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Tropical Storm Doksuri (07W) Near Philippines

18.8N 118.5E

June 29th, 2012 Category: Tropical Storms

Tropical Storm Doksuri – June 28th, 2012

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Track of TS 07W - June 28th, 2012 © Univ. of Wisconsin

Track of TS 07W

On June 21, a tropical disturbance formed east of Yap, and it developed multiple vortices.

Early on June 25, a vortex developed well within the low-pressure area, prompting the JMA considering it as a tropical depression north of Palau; also, the JTWC issued a TCFA on the system later that day.

On June 26, the PAGASA upgraded the system to a tropical depression and named it Dindo. Later that day, the JMA upgraded the system to a tropical storm and named it Doksuri, and the JTWC upgraded Doksuri to a tropical depression. Late on the same day, the JTWC upgraded Doksuri to a tropical storm.

On June 27, Doksuri’s low-level circulation center became exposed due to moderate easterly wind shear. On June 28, the JTWC downgraded Doksuri to a tropical depression, as the system’s exposed circulation center began to underwent a usual circulation center replacement cycle, which involves a circulation center to be replaced by another new circulation center. On June 29, the HKO issued the strong wind signal No.1 as it was located 120 kilometers from Hong Kong.

Tropical Storm Meari (07W), Philippines

16.8N 123.3E

June 24th, 2011 Category: Tropical Storms

Tropical Storm Meari (07W) - June 21st, 2011

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Track of TS 07W - June 23rd, 2010 © Univ. of Wisconsin

Track of TS 07W

Early on June 20, an area of low pressure about 760 km (470 miles), east of the Philippines began to be monitored by both the JTWC and JMA.

That evening, the JTWC issued a Tropical Cyclone Formation Alert. Soon afterwards, PAGASA upgraded the system into a tropical depression, naming it as “Falcon”. At the time of the upgrade, Falcon was located about 1000 km (620 miles), east northeast of Cebu City.

During the evening of June 21, the JTWC also reported that Falcon had strengthened into a tropical depression. On June 22, both the JTWC and the JMA upgraded Falcon into a tropical storm, and the JMA named it Meari.

Tropical Storm Meari (07W), located approximately 435 south-southwest of Kadena Air Base, Japan, has tracked north-northwestward at 14 knots over the past six hours. Numerous small-scale vortices continue to develop along and rotate around its periphery.

However, the center of the broader circulation has consolidated a bit over the past six hours and is therefore more readily identified than it was at the time this image was acquired. The current intensity estimate is 45 knots, and maximum significant wave height is 19 feet. The system is tracking poleward along the western periphery of a subtropical steering ridge to the east.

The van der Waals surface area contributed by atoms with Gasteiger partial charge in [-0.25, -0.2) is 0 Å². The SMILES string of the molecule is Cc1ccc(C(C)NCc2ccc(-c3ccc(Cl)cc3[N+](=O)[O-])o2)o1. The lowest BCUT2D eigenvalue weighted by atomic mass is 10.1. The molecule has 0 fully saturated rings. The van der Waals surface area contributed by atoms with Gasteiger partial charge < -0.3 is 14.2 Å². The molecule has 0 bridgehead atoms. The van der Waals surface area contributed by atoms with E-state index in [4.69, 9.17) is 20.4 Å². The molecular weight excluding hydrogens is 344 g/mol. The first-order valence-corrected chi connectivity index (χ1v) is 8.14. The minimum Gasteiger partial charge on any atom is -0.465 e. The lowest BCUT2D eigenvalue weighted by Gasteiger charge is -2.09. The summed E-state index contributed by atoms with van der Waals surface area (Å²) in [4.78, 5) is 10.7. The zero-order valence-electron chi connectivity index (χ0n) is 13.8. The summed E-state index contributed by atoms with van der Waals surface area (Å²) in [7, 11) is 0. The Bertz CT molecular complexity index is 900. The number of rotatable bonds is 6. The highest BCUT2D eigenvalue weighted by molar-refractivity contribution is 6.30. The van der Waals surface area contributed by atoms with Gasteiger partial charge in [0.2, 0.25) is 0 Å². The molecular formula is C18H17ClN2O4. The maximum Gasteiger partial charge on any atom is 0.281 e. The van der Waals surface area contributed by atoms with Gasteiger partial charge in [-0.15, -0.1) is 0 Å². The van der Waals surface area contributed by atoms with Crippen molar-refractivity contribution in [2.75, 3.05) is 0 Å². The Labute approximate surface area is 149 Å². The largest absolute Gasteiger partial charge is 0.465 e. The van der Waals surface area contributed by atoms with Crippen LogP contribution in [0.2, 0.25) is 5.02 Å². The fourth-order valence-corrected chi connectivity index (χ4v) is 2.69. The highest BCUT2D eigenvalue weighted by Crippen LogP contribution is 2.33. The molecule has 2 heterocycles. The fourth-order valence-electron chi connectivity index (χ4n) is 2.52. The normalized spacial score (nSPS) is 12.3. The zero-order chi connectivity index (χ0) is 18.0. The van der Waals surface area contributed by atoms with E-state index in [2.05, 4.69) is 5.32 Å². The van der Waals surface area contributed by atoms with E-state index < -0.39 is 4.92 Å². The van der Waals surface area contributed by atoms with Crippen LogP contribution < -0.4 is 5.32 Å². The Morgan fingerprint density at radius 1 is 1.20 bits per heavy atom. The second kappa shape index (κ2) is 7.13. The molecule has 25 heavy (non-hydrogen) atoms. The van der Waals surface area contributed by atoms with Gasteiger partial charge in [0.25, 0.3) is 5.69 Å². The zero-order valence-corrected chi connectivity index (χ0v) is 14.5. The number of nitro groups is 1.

TS 07W will continue to track poleward along the western periphery of the current steering ridge
through the forecast period. moderate vertical wind shear and subsidence aloft introduced by interaction with an upper-level low will vie with strong equatorward outflow to limit the intensification rate for the next 36 hours. Between TAU 48 and TAU 72, the system will undergo extratropical transition and weaken under the influence of increasing vertical wind shear and passage over cooler water.

Typhoon Kompasu (08W) and Tropical Storms Namtheun and Lionrock

29.0N 129.6E

August 31st, 2010 Category: Tropical Cyclones, Tropical Storms

Typhoon Kompasu (08W) - August 30th, 2010

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Track of TY 08W - August 30th, 2010 © Univ. of Wisconsin

Track of TY 08W

Upon opening the full image, Typhoon Kompasu (08W) can be seen between Japan (north) and the Philippines (south). In the animated image, Kompasu is the system to the right, whose track is marked; also visible to the left in the full version are Tropical Storm Namtheun (09W) and Tropical Storm Lionrock (07W).

Typhoon Kompasu began as an area of low pressure that formed on August 27th, about 305 km (200 mi) to the east of the island of Yap. At that time, the system was disorganized due to high vertical wind shear.

The next day, the system started to move northwest and crossed the island of Guam. That evening, the system was located about 370 km (250 mi) northwest of Guam, in an area of low vertical windshear and a favorable environment. A Tropical Upper Tropospheric Trough (TUTT) was located to the east of the system. At that time, the Japanese Meteorological Agency upgraded the system into a tropical depression.